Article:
(KUTV) The Church of Jesus Christ of Latter-day Saints denied the organization called "Ordain Women" its request for tickets to an all-male priesthood session of General Conference next month.
"The priesthood session of General Conference is designed to strengthen men and boys as they receive specific instruction about their roles and responsibilities; therefore we are unable to fulfill your request for tickets," said Jessica Moody, of the church's public affairs department, in a letter on Monday. "We invite you, as our sisters, to participate with women everywhere in the parallel meeting for women and girls on March 29 and hope you will join us in a spirit of love and harmony."
April Young Bennett, a spokesperson for Ordain Women, said participating in the meeting would be the first step for Mormon women to take on a greater role in the church.
"Women are not currently equally in the church," Bennett said. "Women are auxiliary to the priesthood in the church. That means that the church is governed by the priesthood, all of the ordinances of the church are performed by the priesthood and women are a little bit on the outside. We would like to fully participate as priesthood holders."
The church turned away more than 100 Mormon women from the priesthood session during General Conference last October, instead broadcasting the meeting for anyone to view around the world. Moody encouraged sisters to watch the broadcast this year, too.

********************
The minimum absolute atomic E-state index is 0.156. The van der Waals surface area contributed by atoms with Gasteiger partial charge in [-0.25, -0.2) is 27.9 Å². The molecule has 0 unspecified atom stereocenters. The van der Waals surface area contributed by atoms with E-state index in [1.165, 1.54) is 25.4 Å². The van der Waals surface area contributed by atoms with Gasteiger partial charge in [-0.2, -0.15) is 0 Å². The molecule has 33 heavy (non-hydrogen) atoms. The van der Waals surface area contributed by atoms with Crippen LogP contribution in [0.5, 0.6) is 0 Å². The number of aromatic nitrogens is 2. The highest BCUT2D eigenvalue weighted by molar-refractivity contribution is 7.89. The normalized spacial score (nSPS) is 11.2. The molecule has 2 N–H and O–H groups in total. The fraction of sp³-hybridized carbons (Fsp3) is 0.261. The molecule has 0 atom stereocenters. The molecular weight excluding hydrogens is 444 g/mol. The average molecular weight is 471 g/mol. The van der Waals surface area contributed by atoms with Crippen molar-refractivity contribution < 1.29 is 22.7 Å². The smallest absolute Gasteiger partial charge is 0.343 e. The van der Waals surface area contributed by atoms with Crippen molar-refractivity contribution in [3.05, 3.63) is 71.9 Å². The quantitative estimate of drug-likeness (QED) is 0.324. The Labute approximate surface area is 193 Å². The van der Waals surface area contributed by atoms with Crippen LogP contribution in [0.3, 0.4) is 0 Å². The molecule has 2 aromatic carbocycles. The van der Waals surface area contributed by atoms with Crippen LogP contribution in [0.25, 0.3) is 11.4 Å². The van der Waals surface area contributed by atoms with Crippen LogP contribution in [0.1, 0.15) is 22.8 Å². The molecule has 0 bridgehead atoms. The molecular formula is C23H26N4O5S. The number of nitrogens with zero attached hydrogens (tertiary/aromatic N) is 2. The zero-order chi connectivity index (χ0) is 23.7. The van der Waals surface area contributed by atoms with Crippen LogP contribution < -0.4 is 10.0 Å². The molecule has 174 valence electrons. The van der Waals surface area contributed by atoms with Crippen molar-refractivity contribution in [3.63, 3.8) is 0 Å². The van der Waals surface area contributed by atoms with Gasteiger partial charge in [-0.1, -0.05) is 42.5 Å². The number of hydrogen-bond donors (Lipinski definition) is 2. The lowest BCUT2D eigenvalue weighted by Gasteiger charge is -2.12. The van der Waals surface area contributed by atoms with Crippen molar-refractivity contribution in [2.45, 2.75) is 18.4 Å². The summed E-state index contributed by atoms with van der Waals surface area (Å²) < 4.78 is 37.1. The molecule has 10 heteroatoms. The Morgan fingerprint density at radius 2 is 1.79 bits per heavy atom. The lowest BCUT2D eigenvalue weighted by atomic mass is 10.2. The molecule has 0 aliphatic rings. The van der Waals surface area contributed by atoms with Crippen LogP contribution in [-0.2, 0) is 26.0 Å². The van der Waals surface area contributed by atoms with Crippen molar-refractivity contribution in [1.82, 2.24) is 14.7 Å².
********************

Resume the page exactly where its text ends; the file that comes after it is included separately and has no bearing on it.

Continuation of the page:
"Women in the Church, by a very large majority, do not share your advocacy for priesthood ordination for women and consider that position to be extreme," the letter reads. "Declaring such an objective to be non-negotiable, as you have done, actually detracts from the helpful discussions that Church leaders have held as they seek to listen to the thoughts, concerns, and hopes of women inside and outside of Church leadership."
"The tone was quite harsh and we weren't expecting that because our correspondence with the church newsroom has been very cordial up until now, and that was disappointing," said Bennett. "We don't know what the majority of women think. The issue of women's ordination is taboo. We silence women who talk about it."
Bennett said she and hundreds of others are discouraged by the church's decision, but they will return to Temple Square on April 5 and wait in the standby line outside the meeting, despite the church's request that they reconsider demonstrating.
"If you feel you must come and demonstrate, we ask that you do so in free speech zones adjacent to Temple Square, which have long been established for those wishing to voice differing viewpoints," the letter reads.
"We are not protestors of the church. We are the church. We are members of the church, and we want to attend the priesthood session, not protest it," Bennett said. " I am a returned missionary. I was married in the temple. I serve in callings in the church. I am raising four children in the church, and my oldest daughter was recently baptized. I have invested a lot into this faith. I want to invest even more. I was to invest fully as a priesthood holder, not as an auxiliary member."
Bennett said the group has requested to sit down and have a conversation with church leaders about Ordain Women so that they better understand their intentions.
In the future, Ordain Women will hold nation-wide fasts and other means of sparking conversation about women's ordination.
By Christine McCarthy
(Copyright 2014 Sinclair Broadcasting Group)